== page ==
These waves, called zonal waves, are influenced by severe weather on Earth’s surface and travel around the upper atmosphere. Dr. Shepherd and Dr. Cho zeroed in on four kinds of zonal waves using images taken from a satellite deployed in the 1990s to measure airglow and other features of the atmosphere. Usually, the waves peak in different places along their journeys around Earth. But “every once in awhile, the waves end up in the same spot,” said Dr. Shepherd.
Some just call it a sun shower. Others say the devils are getting married — or the rats, or the foxes are having a wedding. In some places, a hyena is giving birth or there’s a hole in the heavens. And although unnerving, some casually remark that the devil is beating his wife. These are a few ways people around the world have described the phenomenon of rain falling at the same time the sun is shining.
The Black Sea isn’t black, and it’s not usually turquoise either. But a huge bloom of phytoplankton has illuminated it — and the connected Bosporus and the Golden Horn of Istanbul — with beautiful swirls of milky blue-green. This aquatic artwork appears every summer, but this year’s bloom is one of the brightest since 2012, according to Norman Kuring, a NASA scientist. It’s so bright, it can be seen from space. NASA created this composite image of the bloom with data and satellite images on May 29.
Muck Rack makes it simple to find people, tweets, or articles that mention any name, keyword, company, hashtag etc. We've compiled this guide to help you make the most of your search.
Selecting a term
Start searching tweets, articles from media outlets, articles mentioned in tweets, journalists'
names, titles and bios with some suggested searches:
Companies or Topics (e.g. iPhone, Microsoft)
Phrases (e.g. "cloud computing") — use quotes to keep the terms together
Twitter handles (e.g. @username) — returns those who have mentioned or replied to
Names (e.g. "David Pogue")
Hashtags (e.g. #sxsw, #london2012)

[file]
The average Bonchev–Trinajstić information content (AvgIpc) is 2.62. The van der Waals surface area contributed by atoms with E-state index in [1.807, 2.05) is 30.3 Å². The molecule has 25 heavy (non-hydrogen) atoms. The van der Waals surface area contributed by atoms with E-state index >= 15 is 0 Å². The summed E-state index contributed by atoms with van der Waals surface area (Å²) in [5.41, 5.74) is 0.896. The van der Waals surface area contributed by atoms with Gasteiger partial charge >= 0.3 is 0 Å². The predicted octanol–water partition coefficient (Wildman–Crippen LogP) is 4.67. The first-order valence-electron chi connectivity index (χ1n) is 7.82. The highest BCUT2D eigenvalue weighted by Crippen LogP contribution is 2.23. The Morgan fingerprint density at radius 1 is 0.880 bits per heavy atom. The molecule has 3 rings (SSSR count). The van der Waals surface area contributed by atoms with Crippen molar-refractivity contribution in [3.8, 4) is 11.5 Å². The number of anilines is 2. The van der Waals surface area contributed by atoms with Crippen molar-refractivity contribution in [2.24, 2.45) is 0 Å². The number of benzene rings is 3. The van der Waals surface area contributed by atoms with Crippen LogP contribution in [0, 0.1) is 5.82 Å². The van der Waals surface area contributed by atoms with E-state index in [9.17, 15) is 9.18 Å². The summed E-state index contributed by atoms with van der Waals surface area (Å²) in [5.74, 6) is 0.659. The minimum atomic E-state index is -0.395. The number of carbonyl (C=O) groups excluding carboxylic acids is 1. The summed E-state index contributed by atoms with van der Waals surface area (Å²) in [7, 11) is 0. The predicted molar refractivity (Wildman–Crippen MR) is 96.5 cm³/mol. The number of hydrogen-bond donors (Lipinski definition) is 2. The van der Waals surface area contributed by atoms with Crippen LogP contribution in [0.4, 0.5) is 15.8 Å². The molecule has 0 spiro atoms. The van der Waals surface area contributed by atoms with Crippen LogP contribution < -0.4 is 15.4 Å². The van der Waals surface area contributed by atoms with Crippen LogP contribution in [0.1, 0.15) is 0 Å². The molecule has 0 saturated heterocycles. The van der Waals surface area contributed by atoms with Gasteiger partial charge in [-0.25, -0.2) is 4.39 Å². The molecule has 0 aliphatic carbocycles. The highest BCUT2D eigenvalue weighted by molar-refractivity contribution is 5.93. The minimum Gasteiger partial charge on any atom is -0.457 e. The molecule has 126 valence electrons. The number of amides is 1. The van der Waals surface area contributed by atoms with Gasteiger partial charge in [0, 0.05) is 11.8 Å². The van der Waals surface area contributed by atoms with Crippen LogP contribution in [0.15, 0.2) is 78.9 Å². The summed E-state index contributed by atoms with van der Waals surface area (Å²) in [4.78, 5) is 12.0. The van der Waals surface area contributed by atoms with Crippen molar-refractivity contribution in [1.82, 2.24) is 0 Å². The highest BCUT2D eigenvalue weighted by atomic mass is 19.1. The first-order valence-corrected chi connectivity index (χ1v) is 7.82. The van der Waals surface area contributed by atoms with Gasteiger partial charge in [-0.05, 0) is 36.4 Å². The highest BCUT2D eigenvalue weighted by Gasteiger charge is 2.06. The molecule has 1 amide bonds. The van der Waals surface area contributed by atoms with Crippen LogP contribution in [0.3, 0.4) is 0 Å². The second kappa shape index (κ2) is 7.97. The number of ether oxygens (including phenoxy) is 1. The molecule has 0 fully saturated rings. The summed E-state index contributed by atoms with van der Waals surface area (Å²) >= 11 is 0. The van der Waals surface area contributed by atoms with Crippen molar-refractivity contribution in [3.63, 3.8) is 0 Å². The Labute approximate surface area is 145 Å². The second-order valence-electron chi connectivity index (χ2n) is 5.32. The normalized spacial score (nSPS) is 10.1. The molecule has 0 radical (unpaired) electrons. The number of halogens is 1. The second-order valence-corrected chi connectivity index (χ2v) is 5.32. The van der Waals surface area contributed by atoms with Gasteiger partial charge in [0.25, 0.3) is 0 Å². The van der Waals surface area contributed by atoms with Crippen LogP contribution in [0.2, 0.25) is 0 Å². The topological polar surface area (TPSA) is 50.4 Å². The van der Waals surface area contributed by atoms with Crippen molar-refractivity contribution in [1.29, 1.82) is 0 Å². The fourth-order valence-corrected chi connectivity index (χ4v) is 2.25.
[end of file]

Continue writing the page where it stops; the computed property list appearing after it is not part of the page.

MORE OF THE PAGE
Bio details (e.g. vegan, Olympics, father)
Muck Rack's Advanced Search allows for many boolean operators.
Find results that mention multiple specified terms, use AND or
+. For example, ensure each result contains both Elon Musk and Mark Zuckerberg by
searching Obama AND Romney or Obama + Romney.
Use the operators OR or , to broaden your search when you'd like either of
multiple terms to appear in results. (This is the default behavior of our search when no operators
are used.) For example, search for democrat OR republican to find results that refer to
Democrats and/or Republicans.
Use NOT or - to subtract results from your search. For
example, searching Disney will yield results about the Walt Disney Company as well as Walt Disney
World Resort. To exclude mentions of Disney World, search for Disney -World or Disney
When using one of these operators with a phrase, enclose it in quotation marks. For example, you can
find results about smartphones excluding Apple's iPhone 4S by searching smartphone -"iPhone
Exact case matching or punctuation
If you're searching for a brand name or keyword that relies on specific punctuation marks or capitalization, you can
find results that match your exact query by adding matchcase: before the keyword you're searching for, like matchcase:E*TRADE .
Use parentheses to separate multiple
boolean phrases. For example, to find journalists talking about having fun in Disney World or
Disneyland, search for ("disney world" OR disneyland) AND fun.
An asterisk can be used to search for any variation of a root word truncated by the asterisk. For example, searching for admin* will return results for administrator, administration, administer, administered, etc.
A near operator is an AND operator where you can control the distance between the words. You can vary the distance the near operation uses by adding a forward slash and number (between 0-99) such as strawberries NEAR/10 "whipped cream", which means the strawberries must exist within 10 words of "whipped cream".